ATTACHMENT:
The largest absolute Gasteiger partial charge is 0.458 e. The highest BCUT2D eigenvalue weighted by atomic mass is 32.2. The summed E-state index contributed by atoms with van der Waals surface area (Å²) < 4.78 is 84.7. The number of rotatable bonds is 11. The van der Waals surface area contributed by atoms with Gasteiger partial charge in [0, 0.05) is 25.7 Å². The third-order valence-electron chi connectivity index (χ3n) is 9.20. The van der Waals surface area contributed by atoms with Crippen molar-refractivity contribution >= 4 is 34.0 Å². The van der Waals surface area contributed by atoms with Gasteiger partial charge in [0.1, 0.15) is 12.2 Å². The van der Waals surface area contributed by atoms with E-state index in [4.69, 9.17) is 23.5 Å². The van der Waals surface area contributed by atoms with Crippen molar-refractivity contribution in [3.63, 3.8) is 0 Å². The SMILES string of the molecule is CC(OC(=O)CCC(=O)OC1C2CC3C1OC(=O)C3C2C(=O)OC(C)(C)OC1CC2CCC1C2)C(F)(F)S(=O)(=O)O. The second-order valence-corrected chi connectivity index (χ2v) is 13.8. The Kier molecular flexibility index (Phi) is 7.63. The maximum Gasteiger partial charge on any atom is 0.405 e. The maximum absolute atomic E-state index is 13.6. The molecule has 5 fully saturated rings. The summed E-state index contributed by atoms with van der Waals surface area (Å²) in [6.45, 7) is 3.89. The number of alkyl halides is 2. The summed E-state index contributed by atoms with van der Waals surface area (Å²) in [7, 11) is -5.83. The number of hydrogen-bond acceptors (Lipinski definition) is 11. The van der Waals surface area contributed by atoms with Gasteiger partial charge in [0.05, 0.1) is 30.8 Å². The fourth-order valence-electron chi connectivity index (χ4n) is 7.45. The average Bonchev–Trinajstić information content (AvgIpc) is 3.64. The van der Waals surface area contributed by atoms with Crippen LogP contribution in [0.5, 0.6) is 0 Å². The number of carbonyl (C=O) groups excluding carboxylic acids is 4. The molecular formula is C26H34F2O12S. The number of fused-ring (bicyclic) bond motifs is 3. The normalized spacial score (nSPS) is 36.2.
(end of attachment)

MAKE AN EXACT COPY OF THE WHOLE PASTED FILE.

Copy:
The largest absolute Gasteiger partial charge is 0.458 e. The highest BCUT2D eigenvalue weighted by atomic mass is 32.2. The summed E-state index contributed by atoms with van der Waals surface area (Å²) < 4.78 is 84.7. The number of rotatable bonds is 11. The van der Waals surface area contributed by atoms with Gasteiger partial charge in [0, 0.05) is 25.7 Å². The third-order valence-electron chi connectivity index (χ3n) is 9.20. The van der Waals surface area contributed by atoms with Crippen molar-refractivity contribution >= 4 is 34.0 Å². The van der Waals surface area contributed by atoms with Gasteiger partial charge in [0.1, 0.15) is 12.2 Å². The van der Waals surface area contributed by atoms with E-state index in [4.69, 9.17) is 23.5 Å². The van der Waals surface area contributed by atoms with Crippen molar-refractivity contribution in [3.63, 3.8) is 0 Å². The SMILES string of the molecule is CC(OC(=O)CCC(=O)OC1C2CC3C1OC(=O)C3C2C(=O)OC(C)(C)OC1CC2CCC1C2)C(F)(F)S(=O)(=O)O. The second-order valence-corrected chi connectivity index (χ2v) is 13.8. The Kier molecular flexibility index (Phi) is 7.63. The maximum Gasteiger partial charge on any atom is 0.405 e. The maximum absolute atomic E-state index is 13.6. The molecule has 5 fully saturated rings. The summed E-state index contributed by atoms with van der Waals surface area (Å²) in [6.45, 7) is 3.89. The number of alkyl halides is 2. The summed E-state index contributed by atoms with van der Waals surface area (Å²) in [7, 11) is -5.83. The number of hydrogen-bond acceptors (Lipinski definition) is 11. The van der Waals surface area contributed by atoms with Gasteiger partial charge in [0.05, 0.1) is 30.8 Å². The fourth-order valence-electron chi connectivity index (χ4n) is 7.45. The average Bonchev–Trinajstić information content (AvgIpc) is 3.64. The van der Waals surface area contributed by atoms with Crippen LogP contribution in [0.5, 0.6) is 0 Å². The number of carbonyl (C=O) groups excluding carboxylic acids is 4. The molecular formula is C26H34F2O12S. The number of fused-ring (bicyclic) bond motifs is 3. The normalized spacial score (nSPS) is 36.2.